Ghana’s Oil find and the Threat of Maritime Piracy in the Shipping Corridor of the Gulf of Guinea
Keywords:Gulf of Guinea, Floating production storage and offloading, Movement for the Emancipation of the Niger Delta, Niger Delta Avengers, PESTLE, SWOT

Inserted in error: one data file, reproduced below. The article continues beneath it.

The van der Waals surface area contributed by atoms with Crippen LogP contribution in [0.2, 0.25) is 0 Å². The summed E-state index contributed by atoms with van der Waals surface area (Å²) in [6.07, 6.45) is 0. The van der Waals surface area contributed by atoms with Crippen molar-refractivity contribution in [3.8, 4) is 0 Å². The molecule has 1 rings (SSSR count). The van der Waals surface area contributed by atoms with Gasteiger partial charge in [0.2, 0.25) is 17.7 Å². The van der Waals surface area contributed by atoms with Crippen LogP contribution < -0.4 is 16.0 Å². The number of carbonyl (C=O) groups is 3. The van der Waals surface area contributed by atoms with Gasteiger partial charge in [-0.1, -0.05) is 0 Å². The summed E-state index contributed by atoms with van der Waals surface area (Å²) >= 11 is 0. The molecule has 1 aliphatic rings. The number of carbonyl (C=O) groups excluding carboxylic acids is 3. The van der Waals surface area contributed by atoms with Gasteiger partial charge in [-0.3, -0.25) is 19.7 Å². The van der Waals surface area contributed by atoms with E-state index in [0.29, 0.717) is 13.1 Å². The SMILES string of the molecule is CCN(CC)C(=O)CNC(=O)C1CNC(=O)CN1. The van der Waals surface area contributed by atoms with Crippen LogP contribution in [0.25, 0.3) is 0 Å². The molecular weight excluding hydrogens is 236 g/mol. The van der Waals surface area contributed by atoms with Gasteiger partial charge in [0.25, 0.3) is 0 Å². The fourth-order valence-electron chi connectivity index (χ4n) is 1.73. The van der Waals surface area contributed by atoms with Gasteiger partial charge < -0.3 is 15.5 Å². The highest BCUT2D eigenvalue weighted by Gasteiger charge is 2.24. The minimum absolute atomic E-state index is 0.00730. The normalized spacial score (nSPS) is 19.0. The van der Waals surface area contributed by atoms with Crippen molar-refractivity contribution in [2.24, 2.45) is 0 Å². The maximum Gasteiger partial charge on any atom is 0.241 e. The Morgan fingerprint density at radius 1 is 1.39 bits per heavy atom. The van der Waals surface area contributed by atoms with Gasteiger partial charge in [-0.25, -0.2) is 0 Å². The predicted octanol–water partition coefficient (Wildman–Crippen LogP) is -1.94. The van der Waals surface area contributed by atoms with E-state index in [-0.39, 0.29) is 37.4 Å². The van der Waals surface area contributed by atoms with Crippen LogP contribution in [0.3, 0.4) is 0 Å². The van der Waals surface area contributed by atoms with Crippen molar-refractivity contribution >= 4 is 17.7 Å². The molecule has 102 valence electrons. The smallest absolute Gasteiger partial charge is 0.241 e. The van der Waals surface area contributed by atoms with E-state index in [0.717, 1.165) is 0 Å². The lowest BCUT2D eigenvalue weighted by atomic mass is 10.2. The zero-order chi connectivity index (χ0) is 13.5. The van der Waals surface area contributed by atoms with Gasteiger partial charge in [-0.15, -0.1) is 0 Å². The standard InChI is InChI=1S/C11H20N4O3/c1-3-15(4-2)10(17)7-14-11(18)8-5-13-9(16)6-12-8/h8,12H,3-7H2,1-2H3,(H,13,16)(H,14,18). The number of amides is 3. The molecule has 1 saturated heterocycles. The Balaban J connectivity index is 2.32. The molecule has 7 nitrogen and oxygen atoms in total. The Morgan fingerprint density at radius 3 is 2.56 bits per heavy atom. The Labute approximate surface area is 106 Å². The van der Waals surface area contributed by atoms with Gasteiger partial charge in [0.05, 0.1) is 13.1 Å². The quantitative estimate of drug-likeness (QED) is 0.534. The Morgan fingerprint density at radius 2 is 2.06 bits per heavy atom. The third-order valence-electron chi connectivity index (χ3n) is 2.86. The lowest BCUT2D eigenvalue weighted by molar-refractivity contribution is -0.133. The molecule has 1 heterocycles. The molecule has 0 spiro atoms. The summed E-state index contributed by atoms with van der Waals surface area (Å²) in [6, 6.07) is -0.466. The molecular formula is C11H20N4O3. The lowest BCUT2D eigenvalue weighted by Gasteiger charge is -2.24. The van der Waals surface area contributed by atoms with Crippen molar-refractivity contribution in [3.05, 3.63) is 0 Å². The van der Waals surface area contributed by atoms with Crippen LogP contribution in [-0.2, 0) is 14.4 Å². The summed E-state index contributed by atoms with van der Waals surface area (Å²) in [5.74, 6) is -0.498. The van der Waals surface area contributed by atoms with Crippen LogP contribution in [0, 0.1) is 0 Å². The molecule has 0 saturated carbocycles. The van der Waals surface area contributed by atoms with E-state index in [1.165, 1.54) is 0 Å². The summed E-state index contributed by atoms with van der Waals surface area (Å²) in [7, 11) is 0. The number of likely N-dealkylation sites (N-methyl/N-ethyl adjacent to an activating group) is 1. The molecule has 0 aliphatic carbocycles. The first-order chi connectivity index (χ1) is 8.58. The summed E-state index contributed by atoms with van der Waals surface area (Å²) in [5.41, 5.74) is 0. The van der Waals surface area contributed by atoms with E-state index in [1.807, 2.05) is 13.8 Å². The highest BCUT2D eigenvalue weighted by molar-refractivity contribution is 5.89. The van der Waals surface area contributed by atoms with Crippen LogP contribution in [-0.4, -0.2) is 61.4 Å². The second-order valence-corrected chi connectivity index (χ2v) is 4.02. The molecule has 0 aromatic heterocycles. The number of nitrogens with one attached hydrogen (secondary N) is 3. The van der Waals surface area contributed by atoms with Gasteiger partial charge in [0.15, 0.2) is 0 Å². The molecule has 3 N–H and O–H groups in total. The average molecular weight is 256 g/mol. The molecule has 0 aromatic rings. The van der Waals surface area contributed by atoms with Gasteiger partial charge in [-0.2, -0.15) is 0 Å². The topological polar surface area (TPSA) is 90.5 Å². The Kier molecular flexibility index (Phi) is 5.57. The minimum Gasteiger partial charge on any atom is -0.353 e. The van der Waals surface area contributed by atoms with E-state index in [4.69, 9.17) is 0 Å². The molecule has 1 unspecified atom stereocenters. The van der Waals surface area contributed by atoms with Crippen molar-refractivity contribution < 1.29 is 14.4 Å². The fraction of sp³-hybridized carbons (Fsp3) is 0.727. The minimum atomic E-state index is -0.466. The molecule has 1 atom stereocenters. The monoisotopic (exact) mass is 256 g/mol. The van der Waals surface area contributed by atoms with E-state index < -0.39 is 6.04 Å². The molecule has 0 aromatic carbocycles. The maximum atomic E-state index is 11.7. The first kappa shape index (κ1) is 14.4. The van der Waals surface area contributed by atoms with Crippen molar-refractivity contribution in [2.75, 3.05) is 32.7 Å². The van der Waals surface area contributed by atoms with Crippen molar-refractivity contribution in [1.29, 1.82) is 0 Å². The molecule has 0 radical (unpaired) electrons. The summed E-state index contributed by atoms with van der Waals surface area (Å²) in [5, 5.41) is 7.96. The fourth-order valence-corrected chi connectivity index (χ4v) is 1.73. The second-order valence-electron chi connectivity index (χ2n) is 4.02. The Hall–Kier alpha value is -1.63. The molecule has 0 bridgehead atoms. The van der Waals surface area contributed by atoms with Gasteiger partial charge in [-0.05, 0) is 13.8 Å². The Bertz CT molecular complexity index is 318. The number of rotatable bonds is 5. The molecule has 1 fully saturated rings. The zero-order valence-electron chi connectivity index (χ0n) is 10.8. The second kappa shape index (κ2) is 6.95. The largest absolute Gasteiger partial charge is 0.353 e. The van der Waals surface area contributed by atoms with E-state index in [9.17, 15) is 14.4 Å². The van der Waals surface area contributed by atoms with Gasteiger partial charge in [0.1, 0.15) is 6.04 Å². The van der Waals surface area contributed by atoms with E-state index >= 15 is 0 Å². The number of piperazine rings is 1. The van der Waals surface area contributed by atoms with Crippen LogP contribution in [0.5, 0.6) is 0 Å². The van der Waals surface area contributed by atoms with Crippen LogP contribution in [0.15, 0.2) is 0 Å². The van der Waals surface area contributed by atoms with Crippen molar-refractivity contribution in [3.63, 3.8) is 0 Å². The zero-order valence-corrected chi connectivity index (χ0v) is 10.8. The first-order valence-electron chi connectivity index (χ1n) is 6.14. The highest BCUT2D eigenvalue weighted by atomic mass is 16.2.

The Gulf of Guinea (GoG) has now carved a name for itself as a piracy hotspot now surpassing the Gulf of Aden in pirate attacks. This sea corridor remains a life line to many of the littoral and land locked states in that region. Oil is an important commodity and the sea lines of communications cannot be overemphasized. Ghana joined the main players of oil production when oil was discovered its Jubilee Oil Field. Being an offshore venture, the oil is stored in the floating production storage and offloading (FPSO) vessel and later offloaded on sea tanker vessels for export. The FPSO is visible as a stationary vessel a couple of nautical miles from the shore and therefore makes it vulnerable to piracy attacks. This paper highlights the modus operandi of these pirate groups notable among them are the Movement for the Emancipation of the Niger Delta (MEND) and also in 2016 the emergence of the Niger Delta Avengers. A PESTLE and SWOT analysis of the situation is looked at while some of the drivers mitigating the ascendency of piracy in this region is mentioned. There is the need for the regional and international security agencies to coordinate their efforts and intensify their efforts in policing the GoG. As a means of Best Management Practice (BMP), vessels are advised to ensure adherence to these practices and fortify themselves with modern communication devices and surveillance equipment to help make early detection of pirate boats as well as having a well-equipped citadel with dedicated communication devices should the need arise to use them.
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